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cqluv
 one year ago
State Syrup Production (liters)
Maine 1.10 ⋅ 106
New Hampshire 3.14 ⋅ 105
New York 9.65 ⋅ 105
Vermont 1.89 ⋅ 106
Order the states from least to greatest syrup production.
New Hampshire, Maine, New York, Vermont
New Hampshire, New York, Maine, Vermont
Vermont, Maine, New York, New Hampshire
Maine, Vermont, New Hampshire, New York
cqluv
 one year ago
State Syrup Production (liters) Maine 1.10 ⋅ 106 New Hampshire 3.14 ⋅ 105 New York 9.65 ⋅ 105 Vermont 1.89 ⋅ 106 Order the states from least to greatest syrup production. New Hampshire, Maine, New York, Vermont New Hampshire, New York, Maine, Vermont Vermont, Maine, New York, New Hampshire Maine, Vermont, New Hampshire, New York

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cqluv
 one year ago
Best ResponseYou've already chosen the best response.0State Syrup Production (liters) Maine 1.10 ⋅ 10^6 New Hampshire 3.14 ⋅ 10^5 New York 9.65 ⋅ 10^5 Vermont 1.89 ⋅ 10^6 Order the states from least to greatest syrup production. New Hampshire, Maine, New York, Vermont New Hampshire, New York, Maine, Vermont Vermont, Maine, New York, New Hampshire Maine, Vermont, New Hampshire, New Yor

Ciarán95
 one year ago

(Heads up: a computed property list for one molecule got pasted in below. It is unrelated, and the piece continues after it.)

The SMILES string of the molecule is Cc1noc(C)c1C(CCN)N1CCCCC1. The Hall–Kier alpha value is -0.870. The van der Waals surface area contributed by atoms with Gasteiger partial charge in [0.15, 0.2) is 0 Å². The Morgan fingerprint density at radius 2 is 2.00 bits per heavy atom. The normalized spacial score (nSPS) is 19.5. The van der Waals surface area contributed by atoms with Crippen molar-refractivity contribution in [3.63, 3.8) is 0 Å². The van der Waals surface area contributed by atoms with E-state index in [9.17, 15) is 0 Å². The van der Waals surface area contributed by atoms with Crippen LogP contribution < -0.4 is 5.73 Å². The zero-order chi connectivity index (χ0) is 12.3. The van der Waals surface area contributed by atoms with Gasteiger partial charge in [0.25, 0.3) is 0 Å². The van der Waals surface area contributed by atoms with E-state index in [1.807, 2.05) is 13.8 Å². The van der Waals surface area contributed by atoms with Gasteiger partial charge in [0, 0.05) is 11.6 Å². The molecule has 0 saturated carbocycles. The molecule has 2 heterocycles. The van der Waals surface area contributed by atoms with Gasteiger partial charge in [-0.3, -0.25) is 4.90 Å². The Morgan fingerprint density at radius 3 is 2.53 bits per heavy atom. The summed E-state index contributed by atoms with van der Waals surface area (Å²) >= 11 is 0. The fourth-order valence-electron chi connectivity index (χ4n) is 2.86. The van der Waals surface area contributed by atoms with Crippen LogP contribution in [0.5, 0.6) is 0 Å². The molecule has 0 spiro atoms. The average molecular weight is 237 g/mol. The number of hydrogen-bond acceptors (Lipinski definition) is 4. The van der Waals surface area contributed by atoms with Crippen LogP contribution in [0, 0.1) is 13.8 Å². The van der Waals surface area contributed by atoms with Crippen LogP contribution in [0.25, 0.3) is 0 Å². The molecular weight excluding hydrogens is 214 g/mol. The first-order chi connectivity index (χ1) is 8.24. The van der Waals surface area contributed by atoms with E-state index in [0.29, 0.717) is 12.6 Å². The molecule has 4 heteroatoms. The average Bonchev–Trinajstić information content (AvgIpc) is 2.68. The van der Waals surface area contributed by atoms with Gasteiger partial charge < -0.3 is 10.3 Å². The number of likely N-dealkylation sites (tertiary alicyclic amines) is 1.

Best ResponseYou've already chosen the best response.1This is really an exercise in scientific notation. Take the first value for example (for Maine) : 1.10.10^6. This can also be written as 1.10 x 10 ^6 either, and is essentially a more convenient way of writing a very large number than writing a certain number of zeros. So, if we take 10^6 ("Ten to the power of 6"), this is 10 multiplied by itself 6 times. 10^6 = 10 x 10 x 10 x 10 x 10 x 10 = 1,000,000 Thus, 1.10 x 10^6 is essentially 1.10 multiplied by 1,000,000, which gives us 1,100,000. If it's a number x 10^5, then we are multiplying that number by 100,000, not 1,000,000 (essentially dropping a 0). Any number can be written in scientific notation, and it is also useful when trying to write very small numbers in a convenient fashion. So, to identify which number is biggest when written in this form, we need to consider: The number multiplied to 10^n The value of n (i.e. the power which 10 is raised to in the notation) The strategy I would use to tackle your question is as follows: 1.) Look at the value of n in each case which the 10 is raised to. If they are all the same, then we can proceed to look at the numbers in front of the 10^n, as they are all being multiplied by the same thing. If not, then we can change the way the scientific notation is written so that they are. In this case, the value of n is not the same in each scientific notation, as two have 10^6 and two have 10^5. We can convert the figures with 10^6 to an expression with 10^5 so that the four are now comparable (we could so it the other way around either, it would make no difference). If we consider 1.0 x 10^6, for a moment, this is 1,000,000. If we wanted to write a million in scientific notation which had 10^5, we would have to change the number in front from 1.0 to 10, as 10 x 10^5 = 10 x 100,000 = 1,000,000. So, in converting those from 10^6 to 10^5, we move the decimal point one place to the right to produce a larger number in front. If we were converting the other way around (i.e. 10^5 to 10^6), we would move the decimal point of the number in front one place to the left to produce a smaller value. 2.) Once we have each of the scientific notations written with 10 raised to the same power of n in each case, we can simply compare the numbers in front of this to order from smallest to greatest. As were now multiplying each of these by the same thing (100,000 or 10^5), we can ignore this part of the notation in finding our answer. Hope that helps! :)
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